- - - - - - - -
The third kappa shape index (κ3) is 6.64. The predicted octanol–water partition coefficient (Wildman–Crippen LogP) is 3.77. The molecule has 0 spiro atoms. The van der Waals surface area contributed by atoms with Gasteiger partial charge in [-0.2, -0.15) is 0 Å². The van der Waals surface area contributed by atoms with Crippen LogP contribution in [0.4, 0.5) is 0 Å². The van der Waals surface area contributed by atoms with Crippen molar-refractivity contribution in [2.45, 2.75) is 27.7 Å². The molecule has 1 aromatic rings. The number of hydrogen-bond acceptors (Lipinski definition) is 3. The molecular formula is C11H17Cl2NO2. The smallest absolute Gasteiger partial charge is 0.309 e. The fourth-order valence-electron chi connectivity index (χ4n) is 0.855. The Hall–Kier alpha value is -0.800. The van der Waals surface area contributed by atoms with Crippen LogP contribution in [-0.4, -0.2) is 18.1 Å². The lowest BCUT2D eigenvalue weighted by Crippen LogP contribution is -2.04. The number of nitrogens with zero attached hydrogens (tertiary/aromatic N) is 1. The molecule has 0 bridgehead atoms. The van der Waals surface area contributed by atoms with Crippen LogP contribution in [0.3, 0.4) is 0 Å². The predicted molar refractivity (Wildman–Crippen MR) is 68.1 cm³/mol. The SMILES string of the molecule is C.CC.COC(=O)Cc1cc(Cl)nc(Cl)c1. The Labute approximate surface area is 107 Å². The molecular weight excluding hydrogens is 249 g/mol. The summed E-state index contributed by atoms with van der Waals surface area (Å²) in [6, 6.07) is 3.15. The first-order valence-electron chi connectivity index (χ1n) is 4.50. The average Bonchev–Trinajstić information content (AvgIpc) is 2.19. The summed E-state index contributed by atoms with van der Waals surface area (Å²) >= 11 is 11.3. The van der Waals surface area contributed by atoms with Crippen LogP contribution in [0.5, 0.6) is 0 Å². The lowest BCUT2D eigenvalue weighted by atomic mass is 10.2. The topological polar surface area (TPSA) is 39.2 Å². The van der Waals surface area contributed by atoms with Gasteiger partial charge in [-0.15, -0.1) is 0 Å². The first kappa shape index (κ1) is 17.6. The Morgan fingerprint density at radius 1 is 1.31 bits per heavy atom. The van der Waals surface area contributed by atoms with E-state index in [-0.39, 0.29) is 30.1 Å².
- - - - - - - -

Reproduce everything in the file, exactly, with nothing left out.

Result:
The third kappa shape index (κ3) is 6.64. The predicted octanol–water partition coefficient (Wildman–Crippen LogP) is 3.77. The molecule has 0 spiro atoms. The van der Waals surface area contributed by atoms with Gasteiger partial charge in [-0.2, -0.15) is 0 Å². The van der Waals surface area contributed by atoms with Crippen LogP contribution in [0.4, 0.5) is 0 Å². The van der Waals surface area contributed by atoms with Crippen molar-refractivity contribution in [2.45, 2.75) is 27.7 Å². The molecule has 1 aromatic rings. The number of hydrogen-bond acceptors (Lipinski definition) is 3. The molecular formula is C11H17Cl2NO2. The smallest absolute Gasteiger partial charge is 0.309 e. The fourth-order valence-electron chi connectivity index (χ4n) is 0.855. The Hall–Kier alpha value is -0.800. The van der Waals surface area contributed by atoms with Crippen LogP contribution in [-0.4, -0.2) is 18.1 Å². The lowest BCUT2D eigenvalue weighted by Crippen LogP contribution is -2.04. The number of nitrogens with zero attached hydrogens (tertiary/aromatic N) is 1. The molecule has 0 bridgehead atoms. The van der Waals surface area contributed by atoms with Crippen LogP contribution in [0.3, 0.4) is 0 Å². The predicted molar refractivity (Wildman–Crippen MR) is 68.1 cm³/mol. The SMILES string of the molecule is C.CC.COC(=O)Cc1cc(Cl)nc(Cl)c1. The Labute approximate surface area is 107 Å². The molecular weight excluding hydrogens is 249 g/mol. The summed E-state index contributed by atoms with van der Waals surface area (Å²) in [6, 6.07) is 3.15. The first-order valence-electron chi connectivity index (χ1n) is 4.50. The average Bonchev–Trinajstić information content (AvgIpc) is 2.19. The summed E-state index contributed by atoms with van der Waals surface area (Å²) >= 11 is 11.3. The van der Waals surface area contributed by atoms with Crippen LogP contribution in [0.5, 0.6) is 0 Å². The lowest BCUT2D eigenvalue weighted by atomic mass is 10.2. The topological polar surface area (TPSA) is 39.2 Å². The van der Waals surface area contributed by atoms with Gasteiger partial charge in [-0.15, -0.1) is 0 Å². The first kappa shape index (κ1) is 17.6. The Morgan fingerprint density at radius 1 is 1.31 bits per heavy atom. The van der Waals surface area contributed by atoms with E-state index in [-0.39, 0.29) is 30.1 Å².